FIG. 4 illustrates a conventional glide head mounted on a suspension arm and flying over the surface of a rotating disk;

FIG. 5 illustrates a side view of a downward facing conventional glide head, or a downward facing conventional merged head;

FIGS. 6A, 6B, 6C, 6D and 6E illustrate the mass spin-valve device and FIG. 6A a typical head disk assembly; FIG. 6B a Nano-pit's associate atomic force micrograph [AFM]; FIG. 6C a typical written hard disk's magnetic force micrograph [MFM]; FIG. 6D Nano-pit's mass-spin valve read back signal; and FIG. 6E Nano-pit's mass-spin valve read back signal with data written on the disk which is also known as a disk drive certifier missing pulse test;

FIGS. 7A, 7B, and 7C illustrate a Nano-bump's associate AFM; a typical PZT glide read back signal; and the same Nano-bump's mass-spin valve read back signal respectively;

FIGS. 8A, 8B, and 8C illustrate a Nano-pit's associate AFM; a typical PZT glide read back signal; and the same Nano-pit's mass-spin valve read back signal respectively;

FIG. 9 illustrates the typical magnetic induction and gravitational induction characteristic for the same Nano-bump's mass-spin valve read back signal;

FIG. 10 illustrates the typical magnetic induction and gravitational induction characteristic for the same Nano-pit's mass-spin valve read back signal;

FIG. 11 illustrates the quantum gravitational characteristics of pit or bump volume versus gravitational force rectification in the mass spin-valve device;

FIGS. 12A and 12B illustrate the magnetic induction is independent from the gravitational induction in the mass spin-valve device;

FIG. 13 illustrates the time band gap between gravity and electromagnetism in the mass spin-valve device;

FIGS. 14A and 14B illustrate current piezoelectric glide defect detection utilized on industrial hard disk certifiers and certifier missing pulse defect detection and correction algorithms; and the detection of the mass spin-valve signal, labeled as MS signal, in comparison to the certifier missing pulse defect detection and correction algorithms; on a Nano-features disk prototype;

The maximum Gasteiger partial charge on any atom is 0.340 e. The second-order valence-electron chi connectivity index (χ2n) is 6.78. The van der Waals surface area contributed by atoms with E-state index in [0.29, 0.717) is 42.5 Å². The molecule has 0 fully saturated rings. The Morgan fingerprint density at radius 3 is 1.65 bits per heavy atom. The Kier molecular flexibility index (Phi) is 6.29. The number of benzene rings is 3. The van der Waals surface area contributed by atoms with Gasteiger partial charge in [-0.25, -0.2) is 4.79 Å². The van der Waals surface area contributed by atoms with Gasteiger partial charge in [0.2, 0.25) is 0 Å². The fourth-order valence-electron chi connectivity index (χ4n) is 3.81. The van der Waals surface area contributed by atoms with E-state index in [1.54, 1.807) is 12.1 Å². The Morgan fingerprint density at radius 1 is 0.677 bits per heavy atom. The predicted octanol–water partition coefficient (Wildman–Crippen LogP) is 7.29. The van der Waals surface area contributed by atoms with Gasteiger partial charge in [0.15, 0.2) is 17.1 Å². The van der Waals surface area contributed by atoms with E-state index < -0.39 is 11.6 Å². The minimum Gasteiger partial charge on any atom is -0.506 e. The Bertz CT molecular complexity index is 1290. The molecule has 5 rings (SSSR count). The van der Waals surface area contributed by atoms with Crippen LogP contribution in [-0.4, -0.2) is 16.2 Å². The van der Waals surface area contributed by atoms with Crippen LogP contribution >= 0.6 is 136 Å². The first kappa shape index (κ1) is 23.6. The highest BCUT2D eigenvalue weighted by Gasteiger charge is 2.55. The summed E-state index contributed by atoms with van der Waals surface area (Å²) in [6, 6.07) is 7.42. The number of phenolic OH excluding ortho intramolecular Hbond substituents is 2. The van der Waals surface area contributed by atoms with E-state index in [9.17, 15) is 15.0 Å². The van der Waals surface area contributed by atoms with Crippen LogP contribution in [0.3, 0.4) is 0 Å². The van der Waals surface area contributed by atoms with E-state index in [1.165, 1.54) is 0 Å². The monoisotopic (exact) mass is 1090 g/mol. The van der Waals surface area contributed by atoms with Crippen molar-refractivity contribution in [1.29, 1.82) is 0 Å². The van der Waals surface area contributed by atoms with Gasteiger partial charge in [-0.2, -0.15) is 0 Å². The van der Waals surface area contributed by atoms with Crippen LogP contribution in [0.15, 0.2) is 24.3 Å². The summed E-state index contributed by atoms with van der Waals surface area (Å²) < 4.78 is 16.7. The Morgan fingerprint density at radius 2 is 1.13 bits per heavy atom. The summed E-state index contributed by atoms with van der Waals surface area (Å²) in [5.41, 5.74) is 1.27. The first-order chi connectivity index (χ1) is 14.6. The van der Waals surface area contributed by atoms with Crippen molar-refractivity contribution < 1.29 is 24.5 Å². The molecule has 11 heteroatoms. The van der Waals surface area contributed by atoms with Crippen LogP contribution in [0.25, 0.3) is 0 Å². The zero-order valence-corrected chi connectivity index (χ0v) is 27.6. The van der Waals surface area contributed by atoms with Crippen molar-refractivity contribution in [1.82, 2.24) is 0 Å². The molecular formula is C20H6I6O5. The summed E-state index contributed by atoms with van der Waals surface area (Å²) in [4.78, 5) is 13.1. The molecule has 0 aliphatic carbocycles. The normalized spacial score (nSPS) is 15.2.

FIG. 15A shows a photograph of a scratch type defect on the prototype hard disk's surface and FIG. 15B illustrates the typical mass-spin valve read back signal;

FIG. 16A shows a photograph of a shallow pit type defect on the prototype hard disk's surface and FIG. 16B illustrates the typical mass-spin valve read back signal;

FIG. 17A shows a photograph of a short bump type defect on the prototype hard disk's surface and FIG. 17B illustrates the typical mass-spin valve read back signal;

FIG. 18A illustrates a diagram of an atomic force microscope assembly wherein 181 means of sensing the vertical position of the tip; 182 a coarse positioning system to bring the tip in to the general vicinity of the sample; 183 a feedback system to control the vertical position of the tip; 184 a probe tip; 185 a Piezo-electric scanner which moves sample under the tip (or the tip over the tip over the sample) in a raster pattern; 186 a computer system that drives the scanner, measures data and converts the data into an image and 18B is the AFM profile of the calibration pit used to determine the exact dimensions of the calibration pit; and

FIG. 19A illustrates a diagram of a magnetic force microscope cantilever wherein 191—magnetically coated tip, 192 path of cantilever, 193—flat magnetic sample, and 194—magnetic domains, and 19B the MFM profile of the calibration pit used to determine the exact gravitomagnetic force magnitude of the calibration pit.

DETAILED DESCRIPTION OF THE INVENTION